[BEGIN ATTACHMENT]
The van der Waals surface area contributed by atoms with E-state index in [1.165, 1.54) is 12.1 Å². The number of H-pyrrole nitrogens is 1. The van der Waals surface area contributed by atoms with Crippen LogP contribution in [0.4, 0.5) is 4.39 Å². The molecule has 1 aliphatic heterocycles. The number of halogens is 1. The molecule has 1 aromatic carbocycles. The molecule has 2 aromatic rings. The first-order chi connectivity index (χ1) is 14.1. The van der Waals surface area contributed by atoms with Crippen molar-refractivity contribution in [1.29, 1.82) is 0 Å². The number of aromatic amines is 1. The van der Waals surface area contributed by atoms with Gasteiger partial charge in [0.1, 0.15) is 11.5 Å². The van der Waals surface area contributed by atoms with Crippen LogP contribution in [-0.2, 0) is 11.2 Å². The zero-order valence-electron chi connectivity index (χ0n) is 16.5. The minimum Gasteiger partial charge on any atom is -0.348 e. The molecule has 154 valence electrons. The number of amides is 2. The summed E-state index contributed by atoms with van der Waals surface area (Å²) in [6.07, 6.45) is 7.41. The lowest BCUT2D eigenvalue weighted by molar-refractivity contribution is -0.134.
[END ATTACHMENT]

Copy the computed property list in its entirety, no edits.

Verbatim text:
The van der Waals surface area contributed by atoms with E-state index in [1.165, 1.54) is 12.1 Å². The number of H-pyrrole nitrogens is 1. The van der Waals surface area contributed by atoms with Crippen LogP contribution in [0.4, 0.5) is 4.39 Å². The molecule has 1 aliphatic heterocycles. The number of halogens is 1. The molecule has 1 aromatic carbocycles. The molecule has 2 aromatic rings. The first-order chi connectivity index (χ1) is 14.1. The van der Waals surface area contributed by atoms with Crippen molar-refractivity contribution in [1.29, 1.82) is 0 Å². The number of aromatic amines is 1. The van der Waals surface area contributed by atoms with Gasteiger partial charge in [0.1, 0.15) is 11.5 Å². The van der Waals surface area contributed by atoms with Crippen LogP contribution in [-0.2, 0) is 11.2 Å². The zero-order valence-electron chi connectivity index (χ0n) is 16.5. The minimum Gasteiger partial charge on any atom is -0.348 e. The molecule has 154 valence electrons. The number of amides is 2. The summed E-state index contributed by atoms with van der Waals surface area (Å²) in [6.07, 6.45) is 7.41. The lowest BCUT2D eigenvalue weighted by molar-refractivity contribution is -0.134.